color cycle (slow)

Kistaro Windrider, Reptillian Situation Assessor

Unfortunately, I Really Am That Nerdy

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Culinary salvage
color cycle (slow)
kistaro
(I has a userpic.)

Last Sunday, I made beef and noodles. This isn't anything that unusual for me: cut a cheap cut of beef into stew-size chunks, throw them in the slow cooker with some soy sauce, cook all day, ladle the broth into a pot, add water so you have a few quarts, cook a package of egg noodles until al dente, season, thicken broth, add vegetables (frozen vegetables cooked during other steps are fine), add enough beef (usually as much as the pot will hold), mix well.

I botched it, though; the egg noodles came off with a very wrong texture, from being overcooked. I cook the store brand egg noodles 4 minutes- the package says 8 to 10- to get al dente, because package directions come off massively overcooked. I did that, but underestimated how long it'd take me to get the broth to thicken correctly. The result is that the noodles were in steaming water for several minutes longer, I had to boil the thickened broth/gravy for a few minutes to get its texture right, and the result was a very bad texture.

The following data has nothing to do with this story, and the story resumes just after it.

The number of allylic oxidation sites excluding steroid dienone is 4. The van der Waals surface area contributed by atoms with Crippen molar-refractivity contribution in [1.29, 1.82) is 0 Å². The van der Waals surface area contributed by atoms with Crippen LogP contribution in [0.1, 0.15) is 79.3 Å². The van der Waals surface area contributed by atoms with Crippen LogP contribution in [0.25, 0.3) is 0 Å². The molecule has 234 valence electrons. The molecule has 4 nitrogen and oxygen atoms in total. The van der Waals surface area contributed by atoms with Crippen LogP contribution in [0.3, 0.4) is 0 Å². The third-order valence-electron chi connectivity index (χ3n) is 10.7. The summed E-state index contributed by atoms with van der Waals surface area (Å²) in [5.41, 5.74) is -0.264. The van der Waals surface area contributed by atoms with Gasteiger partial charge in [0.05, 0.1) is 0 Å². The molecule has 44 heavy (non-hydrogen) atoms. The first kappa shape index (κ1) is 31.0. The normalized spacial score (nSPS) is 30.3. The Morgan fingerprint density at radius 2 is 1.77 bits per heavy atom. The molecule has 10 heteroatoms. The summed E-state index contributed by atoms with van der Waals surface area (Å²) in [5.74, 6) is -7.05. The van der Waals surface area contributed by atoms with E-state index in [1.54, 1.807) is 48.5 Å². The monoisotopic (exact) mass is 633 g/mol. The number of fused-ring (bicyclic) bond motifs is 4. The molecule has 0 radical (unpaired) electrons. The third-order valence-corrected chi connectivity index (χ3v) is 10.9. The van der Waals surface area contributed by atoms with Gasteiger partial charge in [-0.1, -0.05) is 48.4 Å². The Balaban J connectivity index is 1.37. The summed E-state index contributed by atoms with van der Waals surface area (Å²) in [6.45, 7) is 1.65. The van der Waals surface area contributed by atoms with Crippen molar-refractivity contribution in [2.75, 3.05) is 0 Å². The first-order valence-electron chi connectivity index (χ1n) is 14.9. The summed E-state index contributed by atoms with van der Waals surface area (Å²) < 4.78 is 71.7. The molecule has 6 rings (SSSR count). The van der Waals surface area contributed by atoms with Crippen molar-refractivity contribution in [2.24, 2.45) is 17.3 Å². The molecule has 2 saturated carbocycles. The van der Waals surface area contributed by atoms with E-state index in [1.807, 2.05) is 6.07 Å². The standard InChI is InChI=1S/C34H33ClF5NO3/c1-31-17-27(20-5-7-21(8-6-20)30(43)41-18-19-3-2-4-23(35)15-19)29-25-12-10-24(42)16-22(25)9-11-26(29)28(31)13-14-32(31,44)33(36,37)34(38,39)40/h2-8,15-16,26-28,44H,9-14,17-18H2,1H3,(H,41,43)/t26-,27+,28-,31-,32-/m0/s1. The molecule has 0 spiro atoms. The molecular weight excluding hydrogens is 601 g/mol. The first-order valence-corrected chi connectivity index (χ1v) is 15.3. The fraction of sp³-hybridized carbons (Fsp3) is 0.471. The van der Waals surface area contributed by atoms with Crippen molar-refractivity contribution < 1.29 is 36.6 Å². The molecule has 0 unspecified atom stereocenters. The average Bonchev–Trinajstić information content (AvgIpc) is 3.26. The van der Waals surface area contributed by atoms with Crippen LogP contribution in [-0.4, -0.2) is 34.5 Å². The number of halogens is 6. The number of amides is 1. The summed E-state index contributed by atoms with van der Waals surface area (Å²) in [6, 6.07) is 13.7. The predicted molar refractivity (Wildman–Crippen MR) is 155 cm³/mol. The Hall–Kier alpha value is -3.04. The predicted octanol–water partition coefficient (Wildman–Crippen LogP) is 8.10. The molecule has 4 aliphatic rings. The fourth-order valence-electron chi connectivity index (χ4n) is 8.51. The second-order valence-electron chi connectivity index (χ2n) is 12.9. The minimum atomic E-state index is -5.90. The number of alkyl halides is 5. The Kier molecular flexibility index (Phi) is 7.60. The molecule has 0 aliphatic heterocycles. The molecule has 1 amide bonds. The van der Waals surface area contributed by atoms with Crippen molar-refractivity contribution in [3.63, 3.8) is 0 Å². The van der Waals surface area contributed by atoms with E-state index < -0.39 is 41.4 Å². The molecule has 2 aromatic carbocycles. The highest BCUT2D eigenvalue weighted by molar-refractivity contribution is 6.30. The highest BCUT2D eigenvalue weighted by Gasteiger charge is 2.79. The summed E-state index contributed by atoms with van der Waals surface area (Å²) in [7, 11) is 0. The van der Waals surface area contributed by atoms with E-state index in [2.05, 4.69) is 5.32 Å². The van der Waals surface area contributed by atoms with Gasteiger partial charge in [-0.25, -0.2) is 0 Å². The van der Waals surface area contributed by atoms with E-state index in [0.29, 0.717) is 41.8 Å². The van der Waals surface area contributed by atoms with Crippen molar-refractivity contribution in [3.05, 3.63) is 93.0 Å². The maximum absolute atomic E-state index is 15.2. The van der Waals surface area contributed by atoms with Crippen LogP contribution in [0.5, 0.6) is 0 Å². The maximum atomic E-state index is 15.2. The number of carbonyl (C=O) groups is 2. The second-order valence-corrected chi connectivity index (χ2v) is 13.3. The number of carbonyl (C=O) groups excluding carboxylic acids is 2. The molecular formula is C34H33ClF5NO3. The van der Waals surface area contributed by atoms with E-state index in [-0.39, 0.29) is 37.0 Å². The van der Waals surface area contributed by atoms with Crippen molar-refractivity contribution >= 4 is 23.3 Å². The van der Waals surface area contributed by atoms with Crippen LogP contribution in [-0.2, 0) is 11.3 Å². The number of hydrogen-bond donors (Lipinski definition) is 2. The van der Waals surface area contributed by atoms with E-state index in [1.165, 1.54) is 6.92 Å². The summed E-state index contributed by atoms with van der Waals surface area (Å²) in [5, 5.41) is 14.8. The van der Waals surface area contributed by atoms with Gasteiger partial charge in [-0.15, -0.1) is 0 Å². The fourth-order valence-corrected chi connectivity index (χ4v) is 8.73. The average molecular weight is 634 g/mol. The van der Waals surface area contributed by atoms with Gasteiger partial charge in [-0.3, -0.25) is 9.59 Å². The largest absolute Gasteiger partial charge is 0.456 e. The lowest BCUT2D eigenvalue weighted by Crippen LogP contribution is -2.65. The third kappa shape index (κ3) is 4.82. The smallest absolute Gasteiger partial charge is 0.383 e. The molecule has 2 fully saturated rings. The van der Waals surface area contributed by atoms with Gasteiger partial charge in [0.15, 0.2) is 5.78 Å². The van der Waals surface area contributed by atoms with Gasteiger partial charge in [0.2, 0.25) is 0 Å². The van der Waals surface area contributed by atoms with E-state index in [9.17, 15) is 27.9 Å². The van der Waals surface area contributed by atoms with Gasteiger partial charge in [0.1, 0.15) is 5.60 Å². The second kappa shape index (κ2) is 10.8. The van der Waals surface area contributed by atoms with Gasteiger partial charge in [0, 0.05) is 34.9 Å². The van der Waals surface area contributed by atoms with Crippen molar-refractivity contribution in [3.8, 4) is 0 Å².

It was worse when microwaved for leftovers, which is Bad given that I was plan on using this for an array of dinner across the week. It made an already-soft texture distinctly slimy.

Today, I tried pan-frying it, with a bit of oregano and soy sauce.

Somehow, it actually worked. Apparently, a lot of the bad texture was due to just plain too much gravy, and pan-frying it reduces it significantly, while drying out the dish as a whole- and that, plus the texture change of a pan fry itself (I tried to get it crispy, but couldn't; it came out more like standard chow mein) did wonderful things to fix it. It wasn't spectacular in and of itself, but compared to what I started out with, it was excellent. It was a decent-quality, edible meal, which absolutely can't be said for any of its previous forms.

Trying to salvage a bad or ruined dish (difference: a bad dish is built on fundamentally unsound ideas and cannot be good if executed well; a ruined dish is good in concept but bad execution resulted in bad food) seems like it should be the concept of the next cooking competition show. I'm serious. I've watched shows of cooks deal with all sorts of weird ingredients and strange constraints, but "start with this bad dish and a very limited set of random stuff in a pantry" would be a fascinating premise- especially if it featured both professional chefs and stay-at-home housewives much more likely to be experienced with this sort of salvage.

Anybody want to share stories of their own culinary salvages?

I've migrated to DreamWidth. The original post is at http://kistaro.dreamwidth.org/470098.html. View comment count unavailable comments at http://kistaro.dreamwidth.org/470098.html#comments; go ahead and use OpenID to post your own.
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